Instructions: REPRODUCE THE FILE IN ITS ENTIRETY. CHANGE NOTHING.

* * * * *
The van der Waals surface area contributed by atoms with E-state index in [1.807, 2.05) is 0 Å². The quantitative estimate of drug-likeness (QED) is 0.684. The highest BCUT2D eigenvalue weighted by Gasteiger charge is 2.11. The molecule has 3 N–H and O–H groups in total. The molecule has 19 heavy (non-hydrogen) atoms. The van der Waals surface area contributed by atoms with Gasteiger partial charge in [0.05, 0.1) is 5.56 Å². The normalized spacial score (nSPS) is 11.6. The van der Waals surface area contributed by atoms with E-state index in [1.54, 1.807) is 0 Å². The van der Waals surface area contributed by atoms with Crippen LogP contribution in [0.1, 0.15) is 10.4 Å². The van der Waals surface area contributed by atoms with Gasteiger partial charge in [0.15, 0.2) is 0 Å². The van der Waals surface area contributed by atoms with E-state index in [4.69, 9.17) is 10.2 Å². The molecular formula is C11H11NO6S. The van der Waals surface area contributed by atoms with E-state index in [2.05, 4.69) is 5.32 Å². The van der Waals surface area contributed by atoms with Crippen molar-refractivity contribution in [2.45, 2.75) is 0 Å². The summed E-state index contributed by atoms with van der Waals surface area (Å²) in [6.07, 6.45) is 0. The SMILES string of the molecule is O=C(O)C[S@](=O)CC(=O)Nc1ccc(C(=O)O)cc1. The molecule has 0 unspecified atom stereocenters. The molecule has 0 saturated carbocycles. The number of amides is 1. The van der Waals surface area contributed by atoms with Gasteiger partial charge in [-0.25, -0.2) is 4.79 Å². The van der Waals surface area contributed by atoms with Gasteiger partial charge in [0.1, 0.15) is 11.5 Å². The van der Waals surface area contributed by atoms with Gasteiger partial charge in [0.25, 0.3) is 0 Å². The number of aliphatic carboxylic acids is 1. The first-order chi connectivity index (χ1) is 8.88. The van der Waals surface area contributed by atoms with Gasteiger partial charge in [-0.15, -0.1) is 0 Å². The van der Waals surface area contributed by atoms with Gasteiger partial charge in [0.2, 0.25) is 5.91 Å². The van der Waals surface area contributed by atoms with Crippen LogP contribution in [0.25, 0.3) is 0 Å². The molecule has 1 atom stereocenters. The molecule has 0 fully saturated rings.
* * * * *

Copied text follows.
The van der Waals surface area contributed by atoms with E-state index in [1.807, 2.05) is 0 Å². The quantitative estimate of drug-likeness (QED) is 0.684. The highest BCUT2D eigenvalue weighted by Gasteiger charge is 2.11. The molecule has 3 N–H and O–H groups in total. The molecule has 19 heavy (non-hydrogen) atoms. The van der Waals surface area contributed by atoms with Gasteiger partial charge in [0.05, 0.1) is 5.56 Å². The normalized spacial score (nSPS) is 11.6. The van der Waals surface area contributed by atoms with E-state index in [1.54, 1.807) is 0 Å². The van der Waals surface area contributed by atoms with Crippen LogP contribution in [0.1, 0.15) is 10.4 Å². The van der Waals surface area contributed by atoms with Gasteiger partial charge in [0.15, 0.2) is 0 Å². The van der Waals surface area contributed by atoms with E-state index in [4.69, 9.17) is 10.2 Å². The molecular formula is C11H11NO6S. The van der Waals surface area contributed by atoms with E-state index in [2.05, 4.69) is 5.32 Å². The van der Waals surface area contributed by atoms with Crippen molar-refractivity contribution in [2.45, 2.75) is 0 Å². The summed E-state index contributed by atoms with van der Waals surface area (Å²) in [6.07, 6.45) is 0. The SMILES string of the molecule is O=C(O)C[S@](=O)CC(=O)Nc1ccc(C(=O)O)cc1. The molecule has 0 unspecified atom stereocenters. The molecule has 0 saturated carbocycles. The number of amides is 1. The van der Waals surface area contributed by atoms with Gasteiger partial charge in [-0.25, -0.2) is 4.79 Å². The van der Waals surface area contributed by atoms with Gasteiger partial charge in [0.1, 0.15) is 11.5 Å². The van der Waals surface area contributed by atoms with Gasteiger partial charge in [0.25, 0.3) is 0 Å². The number of aliphatic carboxylic acids is 1. The first-order chi connectivity index (χ1) is 8.88. The van der Waals surface area contributed by atoms with Gasteiger partial charge in [-0.15, -0.1) is 0 Å². The van der Waals surface area contributed by atoms with Gasteiger partial charge in [0.2, 0.25) is 5.91 Å². The van der Waals surface area contributed by atoms with Crippen LogP contribution in [0.25, 0.3) is 0 Å². The molecule has 1 atom stereocenters. The molecule has 0 fully saturated rings.